What I had on my mind heading into the election was this column by Paul Krugman from Sunday, “Mugged by the Debt Moralizers.” Consider this passage, in particular:
So what should we be doing? First, governments should be spending while the private sector won’t, so that debtors can pay down their debts without perpetuating a global slump. Second, governments should be promoting widespread debt relief: reducing obligations to levels the debtors can handle is the fastest way to eliminate that debt overhang.
I am in firm agreement on the first point. In fact, it would be hard to find someone who called for more spending than I did any sooner than I did. (Nice summary here.) I was expressing support for “building while it’s cheap” while many of the rest of the experts were advising “timely, targeted, and temporary.” I was still advocating for it while they were having esoteric arguments about the relative size of this multiplier or that. Don’t they wish that they had commissioned all of those non-shovel-ready projects in January 2008 or February 2009? Our biggest mistake with fiscal policy has been that we constrained our 3-year options to be a series of 1-year options.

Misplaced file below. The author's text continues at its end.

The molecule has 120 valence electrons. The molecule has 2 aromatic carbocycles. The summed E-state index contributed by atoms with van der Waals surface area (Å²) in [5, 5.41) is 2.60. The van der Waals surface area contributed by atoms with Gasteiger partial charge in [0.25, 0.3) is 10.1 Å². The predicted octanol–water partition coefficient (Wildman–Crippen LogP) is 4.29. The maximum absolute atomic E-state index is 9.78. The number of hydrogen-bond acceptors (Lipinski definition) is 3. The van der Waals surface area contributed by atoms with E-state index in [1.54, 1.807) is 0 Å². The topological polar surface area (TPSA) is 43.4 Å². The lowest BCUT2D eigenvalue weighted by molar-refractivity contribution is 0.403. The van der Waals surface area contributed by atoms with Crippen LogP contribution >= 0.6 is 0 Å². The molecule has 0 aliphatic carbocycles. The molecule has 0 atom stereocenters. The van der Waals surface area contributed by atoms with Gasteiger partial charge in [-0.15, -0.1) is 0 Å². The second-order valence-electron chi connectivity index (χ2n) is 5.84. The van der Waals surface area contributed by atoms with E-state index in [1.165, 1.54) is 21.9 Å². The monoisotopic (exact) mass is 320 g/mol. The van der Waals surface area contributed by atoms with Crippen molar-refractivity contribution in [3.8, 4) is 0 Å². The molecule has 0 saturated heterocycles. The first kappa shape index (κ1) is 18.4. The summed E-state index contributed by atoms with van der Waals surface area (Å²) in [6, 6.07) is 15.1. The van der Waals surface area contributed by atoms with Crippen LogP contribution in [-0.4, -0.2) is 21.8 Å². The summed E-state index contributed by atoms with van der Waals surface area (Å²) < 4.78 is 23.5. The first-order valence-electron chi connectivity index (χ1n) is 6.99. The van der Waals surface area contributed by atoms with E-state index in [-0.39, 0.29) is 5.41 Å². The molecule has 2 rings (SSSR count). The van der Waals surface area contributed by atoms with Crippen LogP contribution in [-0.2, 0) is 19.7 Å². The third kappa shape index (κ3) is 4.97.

So the first lesson for the Republicans, now that they have a majority in the House, is to get busy defining what type of deficit-financed spending is appropriate and what type is not. In the post linked above, I laid it out like this:
- Stop using debt to boost private and public sector consumption of things we don’t need.
- If you are going to use debt, use it on things we do need, like public infrastructure repair, maintenance, and investment.
- Even if you use debt, set up your budget so that those who benefit from the expenditures pay off the debt in a timely manner.
I will judge the performance of the new House majority by how well they abide by these principles in proposing their fiscal policy.
I still strongly disagree with normative aspect of Krugman’s second point, but that’s a topic for another post.